Fireworks sent this many people to the emergency room last year

Fireworks sent this many people to the emergency room last year

Firework displays have long been a favorite celebration for children and adults alike on the Fourth of July. While the dazzling lights and bright colors are exciting to watch, they are extremely dangerous and lead to thousands of injuries and emergency room visits every year.

More than 9,000 people ended up in the emergency room for firework-related injuries in 2017, according to the Consumer Product Safety Commission (CPSC). Children younger than 15 years old accounted for 36% of those injuries.

“When not handled properly, fireworks can cause serious bodily harm, especially to the hands, eyes and head,” says Dr. Raina Paul, a pediatric emergency medicine physician at Advocate Children’s Hospital. “A small mishap with setting up or detonating fireworks can lead to injuries from severe burns to eye contusions and even limb amputations.”

Dr. Paul says that many of these injuries are easily preventable if people use common sense and follow proper precaution. The best way to avoid firework injuries is to leave it to the professionals and attend a publicly hosted fireworks display.

If you insist on using fireworks at home and it is legal where you live, it’s essential that you follow proper safety measures to keep you and your family safe from harm. Dr. Paul shares eight safety tips from the CPSC on how to safely handle fireworks this Fourth of July:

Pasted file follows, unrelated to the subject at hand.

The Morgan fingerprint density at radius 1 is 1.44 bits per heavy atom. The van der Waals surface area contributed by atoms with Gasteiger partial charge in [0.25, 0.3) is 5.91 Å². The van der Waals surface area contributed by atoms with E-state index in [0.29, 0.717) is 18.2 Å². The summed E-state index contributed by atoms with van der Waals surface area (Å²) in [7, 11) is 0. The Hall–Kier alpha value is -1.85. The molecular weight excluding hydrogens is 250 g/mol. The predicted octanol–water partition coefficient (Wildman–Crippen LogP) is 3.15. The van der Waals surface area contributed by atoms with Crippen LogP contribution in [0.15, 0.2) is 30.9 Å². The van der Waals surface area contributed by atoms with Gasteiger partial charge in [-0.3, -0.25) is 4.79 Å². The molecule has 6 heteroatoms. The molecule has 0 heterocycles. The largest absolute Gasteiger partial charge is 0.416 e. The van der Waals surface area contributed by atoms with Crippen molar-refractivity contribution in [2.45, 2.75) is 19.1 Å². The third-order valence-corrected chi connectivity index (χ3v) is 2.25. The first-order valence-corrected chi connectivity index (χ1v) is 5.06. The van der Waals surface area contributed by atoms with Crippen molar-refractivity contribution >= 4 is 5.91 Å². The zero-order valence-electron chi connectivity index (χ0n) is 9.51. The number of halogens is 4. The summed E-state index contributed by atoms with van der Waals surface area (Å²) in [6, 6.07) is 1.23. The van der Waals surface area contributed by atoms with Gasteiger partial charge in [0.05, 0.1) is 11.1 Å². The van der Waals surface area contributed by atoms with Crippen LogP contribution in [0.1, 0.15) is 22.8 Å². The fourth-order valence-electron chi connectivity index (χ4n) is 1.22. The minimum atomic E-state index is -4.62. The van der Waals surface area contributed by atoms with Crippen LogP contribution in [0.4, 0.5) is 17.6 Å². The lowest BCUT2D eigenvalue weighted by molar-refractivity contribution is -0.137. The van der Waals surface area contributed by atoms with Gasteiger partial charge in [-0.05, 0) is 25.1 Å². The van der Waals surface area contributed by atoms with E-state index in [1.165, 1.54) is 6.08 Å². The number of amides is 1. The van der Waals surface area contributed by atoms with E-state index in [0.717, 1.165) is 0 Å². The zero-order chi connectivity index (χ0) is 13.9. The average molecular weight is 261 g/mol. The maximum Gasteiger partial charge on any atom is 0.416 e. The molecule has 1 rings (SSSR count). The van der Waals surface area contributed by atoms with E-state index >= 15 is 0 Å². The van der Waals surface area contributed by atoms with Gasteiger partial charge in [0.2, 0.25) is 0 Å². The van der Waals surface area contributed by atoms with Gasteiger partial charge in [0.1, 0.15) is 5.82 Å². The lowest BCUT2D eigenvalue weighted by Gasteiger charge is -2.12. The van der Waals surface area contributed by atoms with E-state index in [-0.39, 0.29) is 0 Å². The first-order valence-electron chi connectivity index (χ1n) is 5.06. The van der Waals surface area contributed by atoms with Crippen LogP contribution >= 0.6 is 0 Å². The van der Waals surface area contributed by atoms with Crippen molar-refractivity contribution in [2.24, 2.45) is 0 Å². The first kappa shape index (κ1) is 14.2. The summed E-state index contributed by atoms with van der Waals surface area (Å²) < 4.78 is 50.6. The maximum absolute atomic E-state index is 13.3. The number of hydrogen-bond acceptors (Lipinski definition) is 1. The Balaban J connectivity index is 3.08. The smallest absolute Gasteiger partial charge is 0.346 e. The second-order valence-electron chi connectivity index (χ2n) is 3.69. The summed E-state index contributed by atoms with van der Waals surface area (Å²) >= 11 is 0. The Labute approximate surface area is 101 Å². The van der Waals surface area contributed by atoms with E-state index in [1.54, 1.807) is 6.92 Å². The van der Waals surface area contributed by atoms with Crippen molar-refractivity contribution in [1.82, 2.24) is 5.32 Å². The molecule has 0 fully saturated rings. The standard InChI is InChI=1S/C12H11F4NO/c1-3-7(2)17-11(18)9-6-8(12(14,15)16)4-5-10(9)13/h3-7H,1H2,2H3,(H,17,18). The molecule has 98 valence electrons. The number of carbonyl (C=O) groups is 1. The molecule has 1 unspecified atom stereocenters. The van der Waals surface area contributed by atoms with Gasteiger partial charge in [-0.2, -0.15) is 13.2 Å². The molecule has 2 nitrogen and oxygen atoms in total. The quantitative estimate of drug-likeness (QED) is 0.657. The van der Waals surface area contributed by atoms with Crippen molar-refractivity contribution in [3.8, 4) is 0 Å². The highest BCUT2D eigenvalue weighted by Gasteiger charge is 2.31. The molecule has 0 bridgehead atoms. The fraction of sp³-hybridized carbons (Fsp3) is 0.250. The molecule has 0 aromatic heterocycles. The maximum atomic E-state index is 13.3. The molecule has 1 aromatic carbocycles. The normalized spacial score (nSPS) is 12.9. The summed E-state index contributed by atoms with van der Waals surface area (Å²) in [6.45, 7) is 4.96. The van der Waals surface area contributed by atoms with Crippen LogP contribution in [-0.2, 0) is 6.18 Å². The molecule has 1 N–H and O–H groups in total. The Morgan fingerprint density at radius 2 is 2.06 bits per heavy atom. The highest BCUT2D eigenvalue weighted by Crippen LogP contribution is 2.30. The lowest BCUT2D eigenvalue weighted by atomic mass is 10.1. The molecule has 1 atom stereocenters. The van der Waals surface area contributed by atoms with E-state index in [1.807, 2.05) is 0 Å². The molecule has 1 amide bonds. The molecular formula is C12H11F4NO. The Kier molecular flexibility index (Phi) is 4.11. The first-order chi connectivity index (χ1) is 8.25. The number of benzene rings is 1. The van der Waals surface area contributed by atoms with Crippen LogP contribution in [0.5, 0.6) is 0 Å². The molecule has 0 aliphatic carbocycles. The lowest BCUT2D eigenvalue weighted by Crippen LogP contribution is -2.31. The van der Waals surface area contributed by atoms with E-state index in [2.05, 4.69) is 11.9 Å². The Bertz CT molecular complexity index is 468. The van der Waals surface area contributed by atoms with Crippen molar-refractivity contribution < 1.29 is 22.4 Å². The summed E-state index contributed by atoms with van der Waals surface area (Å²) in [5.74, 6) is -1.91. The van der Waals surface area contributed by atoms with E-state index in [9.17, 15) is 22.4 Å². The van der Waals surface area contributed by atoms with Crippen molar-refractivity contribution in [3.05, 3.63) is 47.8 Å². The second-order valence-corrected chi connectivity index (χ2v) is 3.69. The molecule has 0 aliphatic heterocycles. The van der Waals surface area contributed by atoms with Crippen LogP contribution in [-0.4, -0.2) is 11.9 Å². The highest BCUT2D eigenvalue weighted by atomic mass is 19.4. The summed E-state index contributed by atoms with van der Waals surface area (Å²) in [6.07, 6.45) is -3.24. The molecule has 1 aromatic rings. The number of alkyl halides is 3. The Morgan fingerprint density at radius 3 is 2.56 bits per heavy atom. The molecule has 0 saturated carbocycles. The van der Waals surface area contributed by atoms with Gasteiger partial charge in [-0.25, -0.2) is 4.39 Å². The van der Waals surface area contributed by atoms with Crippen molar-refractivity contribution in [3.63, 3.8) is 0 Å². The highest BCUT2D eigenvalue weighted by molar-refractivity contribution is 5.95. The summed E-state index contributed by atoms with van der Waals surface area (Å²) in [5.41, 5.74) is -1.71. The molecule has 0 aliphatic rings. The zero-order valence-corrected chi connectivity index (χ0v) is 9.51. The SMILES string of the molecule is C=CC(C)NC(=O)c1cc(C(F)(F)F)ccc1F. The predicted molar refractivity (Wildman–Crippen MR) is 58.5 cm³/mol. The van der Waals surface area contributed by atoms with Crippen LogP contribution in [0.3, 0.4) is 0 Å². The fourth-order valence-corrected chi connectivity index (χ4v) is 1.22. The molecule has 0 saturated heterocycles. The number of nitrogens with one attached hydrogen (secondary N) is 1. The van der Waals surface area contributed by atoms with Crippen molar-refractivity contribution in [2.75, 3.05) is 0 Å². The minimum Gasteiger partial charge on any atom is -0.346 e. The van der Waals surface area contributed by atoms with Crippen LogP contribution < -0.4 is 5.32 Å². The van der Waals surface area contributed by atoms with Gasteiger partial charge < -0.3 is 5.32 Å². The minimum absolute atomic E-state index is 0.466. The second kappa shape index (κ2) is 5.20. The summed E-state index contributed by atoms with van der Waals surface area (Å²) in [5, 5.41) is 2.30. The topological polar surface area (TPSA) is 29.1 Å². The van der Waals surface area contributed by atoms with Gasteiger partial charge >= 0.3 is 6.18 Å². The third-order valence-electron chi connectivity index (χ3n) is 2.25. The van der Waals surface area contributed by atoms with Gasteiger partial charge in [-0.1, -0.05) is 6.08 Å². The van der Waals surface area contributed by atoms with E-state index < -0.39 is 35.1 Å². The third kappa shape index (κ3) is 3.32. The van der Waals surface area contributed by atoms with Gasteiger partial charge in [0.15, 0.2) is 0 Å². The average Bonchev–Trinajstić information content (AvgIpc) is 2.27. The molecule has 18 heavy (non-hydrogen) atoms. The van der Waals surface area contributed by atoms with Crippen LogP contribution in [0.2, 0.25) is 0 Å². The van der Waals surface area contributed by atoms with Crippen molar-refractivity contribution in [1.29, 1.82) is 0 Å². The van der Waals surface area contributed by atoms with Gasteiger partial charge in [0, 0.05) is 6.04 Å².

1. Never use fireworks indoors. Only use them outside on a flat, hard service.
  2. Have a bucket of water, a hose or fire extinguisher nearby in case of an emergency.
  3. Don’t let children play with or near fireworks. Do not let the festivities from the holiday distract you from watching your child at all times.
  4. Hold sparklers away from your body at arm’s length. Sparklers are not recommended for children under the age of 10.
  5. Point fireworks away from homes, trees, people and other flammable objects.
  6. Only light one firework at a time and don’t attempt to relight “dud” fireworks.
  7. Don’t mix alcohol and fireworks. Someone who has been drinking should not handle fireworks. Even a small amount of alcohol can impair one’s judgment.
  8. Dispose of fireworks safely. Once they have completed burning, soak fireworks in water before throwing them in the garbage. Do not allow children to pick up firework debris.

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About the Author

Meghan O'Grady
Meghan O'Grady

Meghan O'Grady, health enews contributor, is a public affairs intern at Advocate Health Care. She is a student at University of Illinois and majoring in Advertising.